4. Public Choice, Political Economy, And Olson’s Rise And Decline Of Nations
From the ﬁrst principle of ‘Public Choice’ mentioned above, it follows that the extra market behavior of the individuals who make up governments is itself governed by individual search for individual satisfaction. Always committed to individual rationality embodied in calculated decision, in the middle stages of his career Olson’s elaboration of the public choice theme develops several corollaries to this proposition.
First, rather than being a utopian instrument to correct social inefficiencies in the provision of public goods stemming from free rider behavior, government behavior itself is riven by free-rider failures. The problem of correcting for free-rider deﬁcits is itself in other words beset by free-rider effects, for example, who will contribute the resources, attention, and energy necessary to form environmental policy to protect the public from degradation of the atmosphere? The answer is: precisely not the general public which beneﬁts from environmental control but instead those interest groups sufficiently well organized to exact or induce participation by their membership. This leads to a second corollary.
The concept of collective goods and free riders applied to the larger social mosaic implies a hierarchy or cascade of nested interest groups. First of all people will act in their own interests, not the interests of their group; but once they have overcome intragroup free riding successfully and harnessed their individual incentives to the group, if they ever do, then those groups will act in their own self interests, not in the interests of their larger society.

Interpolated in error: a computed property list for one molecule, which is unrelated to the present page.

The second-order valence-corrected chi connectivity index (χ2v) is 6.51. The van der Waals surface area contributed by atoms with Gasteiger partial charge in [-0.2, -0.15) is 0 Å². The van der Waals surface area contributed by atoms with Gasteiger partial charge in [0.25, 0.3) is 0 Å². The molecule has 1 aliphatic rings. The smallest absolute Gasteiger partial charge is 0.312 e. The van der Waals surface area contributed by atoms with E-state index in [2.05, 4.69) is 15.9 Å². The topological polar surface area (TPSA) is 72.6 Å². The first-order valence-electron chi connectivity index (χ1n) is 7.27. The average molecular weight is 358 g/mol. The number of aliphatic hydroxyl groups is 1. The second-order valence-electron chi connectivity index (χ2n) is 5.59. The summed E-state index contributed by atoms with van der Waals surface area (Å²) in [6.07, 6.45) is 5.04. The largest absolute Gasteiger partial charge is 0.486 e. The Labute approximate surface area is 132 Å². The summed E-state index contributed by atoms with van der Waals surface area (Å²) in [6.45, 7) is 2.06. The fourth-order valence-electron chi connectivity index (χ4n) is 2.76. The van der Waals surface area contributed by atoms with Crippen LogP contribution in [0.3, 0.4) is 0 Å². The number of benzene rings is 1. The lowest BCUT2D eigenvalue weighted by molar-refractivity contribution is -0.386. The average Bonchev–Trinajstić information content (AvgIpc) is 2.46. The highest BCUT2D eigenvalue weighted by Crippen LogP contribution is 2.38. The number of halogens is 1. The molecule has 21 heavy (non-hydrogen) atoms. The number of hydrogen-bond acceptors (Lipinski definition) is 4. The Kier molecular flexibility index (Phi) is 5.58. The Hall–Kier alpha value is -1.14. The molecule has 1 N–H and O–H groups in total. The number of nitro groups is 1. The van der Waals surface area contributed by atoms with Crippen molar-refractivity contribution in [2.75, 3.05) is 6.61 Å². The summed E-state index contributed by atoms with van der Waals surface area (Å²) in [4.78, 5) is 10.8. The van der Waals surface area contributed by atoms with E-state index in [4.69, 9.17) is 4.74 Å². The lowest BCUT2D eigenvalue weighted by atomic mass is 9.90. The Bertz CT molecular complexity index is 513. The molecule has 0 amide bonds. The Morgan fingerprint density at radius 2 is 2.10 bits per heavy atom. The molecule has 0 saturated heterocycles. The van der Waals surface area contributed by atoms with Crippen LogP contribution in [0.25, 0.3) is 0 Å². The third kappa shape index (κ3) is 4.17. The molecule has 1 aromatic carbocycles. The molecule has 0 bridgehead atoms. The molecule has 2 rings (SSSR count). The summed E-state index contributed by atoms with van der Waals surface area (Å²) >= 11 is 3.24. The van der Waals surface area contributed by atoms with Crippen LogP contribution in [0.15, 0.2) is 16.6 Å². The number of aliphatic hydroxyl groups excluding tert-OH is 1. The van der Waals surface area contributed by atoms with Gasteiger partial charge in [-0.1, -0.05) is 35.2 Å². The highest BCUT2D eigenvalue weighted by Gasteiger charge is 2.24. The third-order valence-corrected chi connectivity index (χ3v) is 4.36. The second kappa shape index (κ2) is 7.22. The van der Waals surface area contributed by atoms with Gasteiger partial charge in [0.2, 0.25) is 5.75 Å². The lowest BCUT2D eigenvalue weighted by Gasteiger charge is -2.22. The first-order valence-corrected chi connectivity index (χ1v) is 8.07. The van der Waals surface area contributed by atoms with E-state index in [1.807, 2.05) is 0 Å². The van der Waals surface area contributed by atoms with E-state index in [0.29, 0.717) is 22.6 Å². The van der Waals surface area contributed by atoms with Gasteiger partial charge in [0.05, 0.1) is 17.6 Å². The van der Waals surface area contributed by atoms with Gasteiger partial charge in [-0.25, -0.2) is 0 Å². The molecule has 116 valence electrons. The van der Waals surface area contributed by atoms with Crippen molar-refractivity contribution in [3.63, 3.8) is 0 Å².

A third corollary applies these principles to redistribution, with introduction of the notion of a distributional coalition, a group which by collective or collusive action can gain an increased share of society’s wealth not by working to create a larger societal total, but by imposing external costs on others in the society. Such groups work though various instruments, many effected and enforced by the government which they inﬂuence; these include discriminatory taxes or tariffs, barriers to mobility, or to entry as well as downright corruption and theft.
It was Olson’s focus on this structure which brought the free-rider problem to the widest academic audience of sociologists, historians, and political scientists, and which showed the applicability of the idea to current world developments and practical policy. His formulation of the idea, propounded in The Rise and Decline of Nations (1982), assembles these corollaries into one grand principle: the notion that entire societies fail or succeed on the quality of their management of free riding. It is the success of interest groups in overcoming obstacles to their own collective action and the failure of any larger polity to overcome the obstacles to its collective need to leash protectionists that molds the destiny of nations. Moreover, there is an inherent tendency over time, Olson argued, for efficiency destroying and innovation strangling special interest groups to proliferate in stable societies, such as the US and UK with institutions which survived World War II more or less in tact. By contrast, those societies which experience the social upheavals typical of war or revolution—like Japan or Germany at the end of World War II—ﬁnd that special interest groups and distributional coalitions are dismantled, thereby giving the society as a whole another start at constructing social and economic institutions afresh which will encompass the aggregate collective interest of all the people. The idea of social and institutional sclerosis, sometimes called ‘demosclerosis,’ was thus advanced as a crucial determinant of societal economic success. An audacious idea, but one subject to empirical veriﬁcation. The idea was noticed by social scientists the world around and resonated in the popular press.